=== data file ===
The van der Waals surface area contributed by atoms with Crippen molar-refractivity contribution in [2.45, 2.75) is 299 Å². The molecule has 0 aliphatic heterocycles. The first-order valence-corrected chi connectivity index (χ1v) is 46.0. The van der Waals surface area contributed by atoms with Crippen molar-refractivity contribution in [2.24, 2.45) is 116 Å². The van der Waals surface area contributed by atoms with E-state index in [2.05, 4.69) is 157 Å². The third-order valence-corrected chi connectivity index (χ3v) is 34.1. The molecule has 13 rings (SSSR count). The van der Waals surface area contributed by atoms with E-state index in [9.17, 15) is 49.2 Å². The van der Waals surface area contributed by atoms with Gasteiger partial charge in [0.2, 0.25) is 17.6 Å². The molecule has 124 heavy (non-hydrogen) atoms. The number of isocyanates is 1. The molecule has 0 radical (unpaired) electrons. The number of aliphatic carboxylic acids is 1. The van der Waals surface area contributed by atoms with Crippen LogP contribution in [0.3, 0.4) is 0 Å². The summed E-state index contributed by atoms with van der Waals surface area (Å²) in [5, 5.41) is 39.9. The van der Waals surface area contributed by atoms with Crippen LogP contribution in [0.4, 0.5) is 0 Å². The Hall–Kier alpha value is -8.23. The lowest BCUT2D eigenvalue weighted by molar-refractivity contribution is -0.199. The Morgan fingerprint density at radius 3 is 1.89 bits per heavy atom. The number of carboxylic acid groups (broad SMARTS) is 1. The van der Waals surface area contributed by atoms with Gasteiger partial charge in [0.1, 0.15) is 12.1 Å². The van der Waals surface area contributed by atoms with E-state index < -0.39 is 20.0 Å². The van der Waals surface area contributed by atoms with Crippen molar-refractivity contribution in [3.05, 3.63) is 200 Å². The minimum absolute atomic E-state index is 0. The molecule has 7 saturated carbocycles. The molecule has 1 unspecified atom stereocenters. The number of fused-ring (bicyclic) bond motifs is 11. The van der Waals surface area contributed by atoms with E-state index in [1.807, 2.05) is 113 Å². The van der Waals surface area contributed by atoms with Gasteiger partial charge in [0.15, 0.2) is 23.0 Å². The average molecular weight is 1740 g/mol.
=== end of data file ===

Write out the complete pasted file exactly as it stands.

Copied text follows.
The van der Waals surface area contributed by atoms with Crippen molar-refractivity contribution in [2.45, 2.75) is 299 Å². The molecule has 0 aliphatic heterocycles. The first-order valence-corrected chi connectivity index (χ1v) is 46.0. The van der Waals surface area contributed by atoms with Crippen molar-refractivity contribution in [2.24, 2.45) is 116 Å². The van der Waals surface area contributed by atoms with E-state index in [2.05, 4.69) is 157 Å². The third-order valence-corrected chi connectivity index (χ3v) is 34.1. The molecule has 13 rings (SSSR count). The van der Waals surface area contributed by atoms with E-state index in [9.17, 15) is 49.2 Å². The van der Waals surface area contributed by atoms with Gasteiger partial charge in [0.2, 0.25) is 17.6 Å². The molecule has 124 heavy (non-hydrogen) atoms. The number of isocyanates is 1. The molecule has 0 radical (unpaired) electrons. The number of aliphatic carboxylic acids is 1. The van der Waals surface area contributed by atoms with Crippen LogP contribution in [0.3, 0.4) is 0 Å². The summed E-state index contributed by atoms with van der Waals surface area (Å²) in [5, 5.41) is 39.9. The van der Waals surface area contributed by atoms with Crippen LogP contribution in [0.4, 0.5) is 0 Å². The Hall–Kier alpha value is -8.23. The lowest BCUT2D eigenvalue weighted by molar-refractivity contribution is -0.199. The Morgan fingerprint density at radius 3 is 1.89 bits per heavy atom. The number of carboxylic acid groups (broad SMARTS) is 1. The van der Waals surface area contributed by atoms with Gasteiger partial charge in [0.1, 0.15) is 12.1 Å². The van der Waals surface area contributed by atoms with E-state index < -0.39 is 20.0 Å². The van der Waals surface area contributed by atoms with Crippen molar-refractivity contribution in [3.05, 3.63) is 200 Å². The minimum absolute atomic E-state index is 0. The molecule has 7 saturated carbocycles. The molecule has 1 unspecified atom stereocenters. The number of fused-ring (bicyclic) bond motifs is 11. The van der Waals surface area contributed by atoms with E-state index in [1.807, 2.05) is 113 Å². The van der Waals surface area contributed by atoms with Gasteiger partial charge in [0.15, 0.2) is 23.0 Å². The average molecular weight is 1740 g/mol.